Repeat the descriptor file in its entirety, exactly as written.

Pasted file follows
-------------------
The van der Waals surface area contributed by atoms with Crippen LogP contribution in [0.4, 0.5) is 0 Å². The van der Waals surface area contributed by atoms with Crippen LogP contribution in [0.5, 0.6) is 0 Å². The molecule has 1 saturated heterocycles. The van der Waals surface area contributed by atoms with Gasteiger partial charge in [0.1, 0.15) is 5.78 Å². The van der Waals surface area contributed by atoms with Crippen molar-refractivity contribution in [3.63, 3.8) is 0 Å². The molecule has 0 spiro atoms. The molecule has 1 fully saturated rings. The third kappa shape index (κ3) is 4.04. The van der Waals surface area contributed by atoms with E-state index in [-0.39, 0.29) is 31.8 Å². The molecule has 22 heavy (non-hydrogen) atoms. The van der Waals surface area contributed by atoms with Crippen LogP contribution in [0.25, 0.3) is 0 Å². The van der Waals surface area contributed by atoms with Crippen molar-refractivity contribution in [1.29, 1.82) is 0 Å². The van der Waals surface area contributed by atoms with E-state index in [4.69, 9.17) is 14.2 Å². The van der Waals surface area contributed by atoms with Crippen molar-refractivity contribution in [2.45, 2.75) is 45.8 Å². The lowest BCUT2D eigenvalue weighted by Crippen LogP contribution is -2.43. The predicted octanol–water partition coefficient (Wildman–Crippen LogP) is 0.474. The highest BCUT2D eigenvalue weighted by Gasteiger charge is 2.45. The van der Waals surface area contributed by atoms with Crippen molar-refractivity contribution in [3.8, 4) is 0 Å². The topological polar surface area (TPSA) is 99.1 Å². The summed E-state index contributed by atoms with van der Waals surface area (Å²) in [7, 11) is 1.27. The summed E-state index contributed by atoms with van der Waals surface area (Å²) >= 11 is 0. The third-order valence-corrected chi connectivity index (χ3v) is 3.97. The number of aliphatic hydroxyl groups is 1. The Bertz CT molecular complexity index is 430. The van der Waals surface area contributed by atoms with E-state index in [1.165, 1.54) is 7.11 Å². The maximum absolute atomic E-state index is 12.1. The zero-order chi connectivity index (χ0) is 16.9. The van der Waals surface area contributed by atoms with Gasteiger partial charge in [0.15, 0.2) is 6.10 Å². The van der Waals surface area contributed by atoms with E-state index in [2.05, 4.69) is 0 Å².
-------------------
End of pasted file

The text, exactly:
The van der Waals surface area contributed by atoms with Crippen LogP contribution in [0.4, 0.5) is 0 Å². The van der Waals surface area contributed by atoms with Crippen LogP contribution in [0.5, 0.6) is 0 Å². The molecule has 1 saturated heterocycles. The van der Waals surface area contributed by atoms with Gasteiger partial charge in [0.1, 0.15) is 5.78 Å². The van der Waals surface area contributed by atoms with Crippen molar-refractivity contribution in [3.63, 3.8) is 0 Å². The molecule has 0 spiro atoms. The molecule has 1 fully saturated rings. The third kappa shape index (κ3) is 4.04. The van der Waals surface area contributed by atoms with E-state index in [-0.39, 0.29) is 31.8 Å². The molecule has 22 heavy (non-hydrogen) atoms. The van der Waals surface area contributed by atoms with Crippen LogP contribution in [0.25, 0.3) is 0 Å². The van der Waals surface area contributed by atoms with Crippen molar-refractivity contribution in [1.29, 1.82) is 0 Å². The van der Waals surface area contributed by atoms with E-state index in [4.69, 9.17) is 14.2 Å². The van der Waals surface area contributed by atoms with Crippen molar-refractivity contribution in [2.45, 2.75) is 45.8 Å². The lowest BCUT2D eigenvalue weighted by Crippen LogP contribution is -2.43. The predicted octanol–water partition coefficient (Wildman–Crippen LogP) is 0.474. The highest BCUT2D eigenvalue weighted by Gasteiger charge is 2.45. The van der Waals surface area contributed by atoms with Crippen molar-refractivity contribution in [3.8, 4) is 0 Å². The topological polar surface area (TPSA) is 99.1 Å². The summed E-state index contributed by atoms with van der Waals surface area (Å²) in [7, 11) is 1.27. The summed E-state index contributed by atoms with van der Waals surface area (Å²) >= 11 is 0. The third-order valence-corrected chi connectivity index (χ3v) is 3.97. The number of aliphatic hydroxyl groups is 1. The Bertz CT molecular complexity index is 430. The van der Waals surface area contributed by atoms with E-state index in [1.165, 1.54) is 7.11 Å². The maximum absolute atomic E-state index is 12.1. The zero-order chi connectivity index (χ0) is 16.9. The van der Waals surface area contributed by atoms with Gasteiger partial charge in [0.15, 0.2) is 6.10 Å². The van der Waals surface area contributed by atoms with E-state index in [2.05, 4.69) is 0 Å².